White Light Creation Architectures

The entire spectral range of visible light can be produced by III-V semiconductor LEDs. AlGaInP LEDs can cover the spectral range from red to amber, and their commercial production is relatively mature. AlGaInN LEDs are the prime candidates for producing wavelengths from blue to yellow. Two main approaches for producing white light are being pursued:

Color Mixing

This approach mixes output from three (or possibly four) different colors of LEDs. First, it has the potential for higher luminous efficacy, provided that efficient LEDs of the constituent colors can be developed; there is no Stokes loss from energy down-conversion, as in the blue + phosphor or photon-recycling approaches. Color rendering index will be highest by blending output from at least three different wavelengths. However, substantial problems still exist with this approach. A major limitation is that efficient green and yellow LEDs are still not currently available. A second problem is that LEDs of different colors tend to age and degrade at different rates. Over time, the color balance and color rendering quality of a multi-LED white light may decay significantly; electronic solutions exist, but at a cost. Third, uniform color mixing can be a problem; color variation in the far-field pattern depends on architecture. Fourth, even in the blue, overall efficiencies are far from 100%, and they decrease significantly when driven at high currents.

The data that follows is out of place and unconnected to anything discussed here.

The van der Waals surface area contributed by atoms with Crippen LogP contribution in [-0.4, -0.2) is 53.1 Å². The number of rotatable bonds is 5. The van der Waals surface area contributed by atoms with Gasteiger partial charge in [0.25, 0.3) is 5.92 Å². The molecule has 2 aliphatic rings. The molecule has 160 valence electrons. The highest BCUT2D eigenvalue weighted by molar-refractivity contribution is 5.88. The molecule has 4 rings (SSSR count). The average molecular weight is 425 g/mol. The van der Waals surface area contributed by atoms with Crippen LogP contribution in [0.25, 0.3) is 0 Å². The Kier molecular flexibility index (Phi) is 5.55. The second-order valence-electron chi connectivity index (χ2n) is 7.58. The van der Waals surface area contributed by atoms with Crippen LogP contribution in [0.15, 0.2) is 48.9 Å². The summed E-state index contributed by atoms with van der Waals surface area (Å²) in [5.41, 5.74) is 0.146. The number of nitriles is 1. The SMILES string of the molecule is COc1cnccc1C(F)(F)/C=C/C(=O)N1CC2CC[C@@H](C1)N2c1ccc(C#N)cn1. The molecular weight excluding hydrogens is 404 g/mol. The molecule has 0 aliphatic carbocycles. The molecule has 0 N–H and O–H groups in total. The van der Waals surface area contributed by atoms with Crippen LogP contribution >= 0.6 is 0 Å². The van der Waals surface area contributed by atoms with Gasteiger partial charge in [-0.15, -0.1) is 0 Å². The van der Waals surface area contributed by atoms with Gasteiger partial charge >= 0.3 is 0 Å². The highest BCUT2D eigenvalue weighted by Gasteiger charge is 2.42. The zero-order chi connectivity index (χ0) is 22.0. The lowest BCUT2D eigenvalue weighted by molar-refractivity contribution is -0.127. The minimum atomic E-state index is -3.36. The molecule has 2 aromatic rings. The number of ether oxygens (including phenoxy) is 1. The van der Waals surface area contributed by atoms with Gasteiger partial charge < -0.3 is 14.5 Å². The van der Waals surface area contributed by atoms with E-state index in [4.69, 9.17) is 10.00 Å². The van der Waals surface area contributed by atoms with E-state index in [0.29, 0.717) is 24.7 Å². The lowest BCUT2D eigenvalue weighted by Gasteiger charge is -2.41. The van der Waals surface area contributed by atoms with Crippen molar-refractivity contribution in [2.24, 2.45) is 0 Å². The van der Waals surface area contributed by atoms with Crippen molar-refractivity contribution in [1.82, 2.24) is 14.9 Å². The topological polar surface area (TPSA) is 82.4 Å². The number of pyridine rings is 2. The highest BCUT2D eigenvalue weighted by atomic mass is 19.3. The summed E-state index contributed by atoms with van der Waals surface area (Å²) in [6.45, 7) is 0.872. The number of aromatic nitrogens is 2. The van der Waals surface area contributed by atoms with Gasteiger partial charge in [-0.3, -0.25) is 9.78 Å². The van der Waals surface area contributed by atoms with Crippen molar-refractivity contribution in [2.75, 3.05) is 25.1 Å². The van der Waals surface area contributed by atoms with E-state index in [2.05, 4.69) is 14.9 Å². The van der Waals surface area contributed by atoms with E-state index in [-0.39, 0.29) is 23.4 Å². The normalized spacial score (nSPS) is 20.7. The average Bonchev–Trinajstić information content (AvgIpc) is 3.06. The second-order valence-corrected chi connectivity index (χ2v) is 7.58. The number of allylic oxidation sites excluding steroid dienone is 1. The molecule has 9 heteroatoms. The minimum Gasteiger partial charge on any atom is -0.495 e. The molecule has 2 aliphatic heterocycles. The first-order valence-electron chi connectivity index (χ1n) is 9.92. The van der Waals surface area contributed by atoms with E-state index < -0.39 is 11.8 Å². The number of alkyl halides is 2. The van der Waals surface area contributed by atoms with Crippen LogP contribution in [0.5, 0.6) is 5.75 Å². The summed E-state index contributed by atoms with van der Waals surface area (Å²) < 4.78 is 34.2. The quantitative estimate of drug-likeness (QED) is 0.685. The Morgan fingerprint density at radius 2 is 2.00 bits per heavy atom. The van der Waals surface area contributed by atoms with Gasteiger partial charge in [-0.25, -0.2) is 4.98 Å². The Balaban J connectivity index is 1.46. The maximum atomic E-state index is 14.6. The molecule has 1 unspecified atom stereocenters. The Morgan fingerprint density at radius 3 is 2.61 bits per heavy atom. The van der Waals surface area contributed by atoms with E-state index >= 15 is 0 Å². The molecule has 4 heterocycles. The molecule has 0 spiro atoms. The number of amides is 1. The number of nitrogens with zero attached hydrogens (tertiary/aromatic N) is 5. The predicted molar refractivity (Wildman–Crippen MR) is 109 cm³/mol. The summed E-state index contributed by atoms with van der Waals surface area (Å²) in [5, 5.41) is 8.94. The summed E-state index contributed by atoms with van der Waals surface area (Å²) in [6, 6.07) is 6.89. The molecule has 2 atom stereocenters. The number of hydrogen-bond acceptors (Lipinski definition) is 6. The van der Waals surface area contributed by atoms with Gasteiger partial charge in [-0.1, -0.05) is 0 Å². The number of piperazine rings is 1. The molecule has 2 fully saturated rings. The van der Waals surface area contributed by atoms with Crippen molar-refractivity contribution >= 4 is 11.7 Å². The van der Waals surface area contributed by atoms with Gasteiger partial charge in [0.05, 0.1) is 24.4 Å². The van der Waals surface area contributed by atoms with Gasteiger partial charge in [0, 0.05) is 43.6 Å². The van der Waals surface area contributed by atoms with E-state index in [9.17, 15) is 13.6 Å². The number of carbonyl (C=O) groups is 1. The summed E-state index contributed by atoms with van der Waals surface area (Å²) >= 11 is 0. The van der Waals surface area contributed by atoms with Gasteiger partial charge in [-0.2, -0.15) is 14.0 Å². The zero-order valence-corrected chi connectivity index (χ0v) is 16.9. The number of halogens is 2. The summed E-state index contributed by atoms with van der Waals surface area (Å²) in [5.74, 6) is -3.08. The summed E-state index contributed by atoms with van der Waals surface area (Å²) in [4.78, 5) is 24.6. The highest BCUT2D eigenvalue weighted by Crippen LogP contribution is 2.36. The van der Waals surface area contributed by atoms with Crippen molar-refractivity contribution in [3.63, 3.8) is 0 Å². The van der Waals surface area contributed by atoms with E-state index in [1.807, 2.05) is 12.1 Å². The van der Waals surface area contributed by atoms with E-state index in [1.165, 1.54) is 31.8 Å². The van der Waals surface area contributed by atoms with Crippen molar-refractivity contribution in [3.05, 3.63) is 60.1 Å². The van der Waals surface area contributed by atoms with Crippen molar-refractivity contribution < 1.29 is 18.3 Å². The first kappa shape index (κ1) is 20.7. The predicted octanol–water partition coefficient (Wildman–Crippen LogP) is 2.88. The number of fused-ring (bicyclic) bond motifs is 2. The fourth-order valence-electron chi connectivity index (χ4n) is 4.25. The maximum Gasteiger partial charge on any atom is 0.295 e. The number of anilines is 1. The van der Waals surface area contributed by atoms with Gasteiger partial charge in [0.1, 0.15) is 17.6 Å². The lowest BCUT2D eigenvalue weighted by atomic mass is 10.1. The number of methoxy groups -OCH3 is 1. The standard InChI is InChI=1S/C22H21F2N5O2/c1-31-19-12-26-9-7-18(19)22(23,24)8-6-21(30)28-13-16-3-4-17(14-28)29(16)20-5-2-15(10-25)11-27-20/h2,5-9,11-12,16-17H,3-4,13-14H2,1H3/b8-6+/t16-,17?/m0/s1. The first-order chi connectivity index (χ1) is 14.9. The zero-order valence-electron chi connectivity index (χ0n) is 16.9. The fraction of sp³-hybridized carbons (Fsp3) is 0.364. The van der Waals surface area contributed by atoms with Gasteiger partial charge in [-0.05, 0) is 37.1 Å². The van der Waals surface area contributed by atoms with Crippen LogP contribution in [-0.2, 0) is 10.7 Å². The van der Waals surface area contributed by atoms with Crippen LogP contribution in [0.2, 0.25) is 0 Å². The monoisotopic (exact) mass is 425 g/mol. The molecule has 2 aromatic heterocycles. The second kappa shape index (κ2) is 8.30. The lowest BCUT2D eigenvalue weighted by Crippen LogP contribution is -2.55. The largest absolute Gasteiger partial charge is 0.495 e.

Wavelength Down-Conversion

By using light from a blue LED to excite fluorescence from a yellow phosphor, the combination of blue and yellow produces white light. Because of the early development of blue LEDs and ready availability of yellow phosphors, the first white LED products, for example flashlights, have used this scheme. The current state-of-the-art uses an InGaN LED emitting at about 460 nm to excite a cerium-doped yttrium aluminum garnet (YAG) phosphor, which is ground into a powder and dispersed in an epoxy cap on the device. There is an unavoidable Stokes energy-loss in converting a blue photon to a lower-energy yellow photon. The color quality in this approach can be enhanced, making it closer to that of incandescent lamps, by adding a red phosphor to improve CRI.

Ultraviolet (UV) LED pumping of RGB phosphors is another possible down-conversion approach. This scheme would potentially be simple to manufacture; it is similar to a television or fluorescent lamp, with electron excitation replaced by a UV LED. Excellent color rendering would be possible, but with fundamental limitations on efficiency because of phosphor conversion efficiency and Stokes loss. In addition, LED packaging material would degrade more quickly from exposure to high-energy near-UV photons.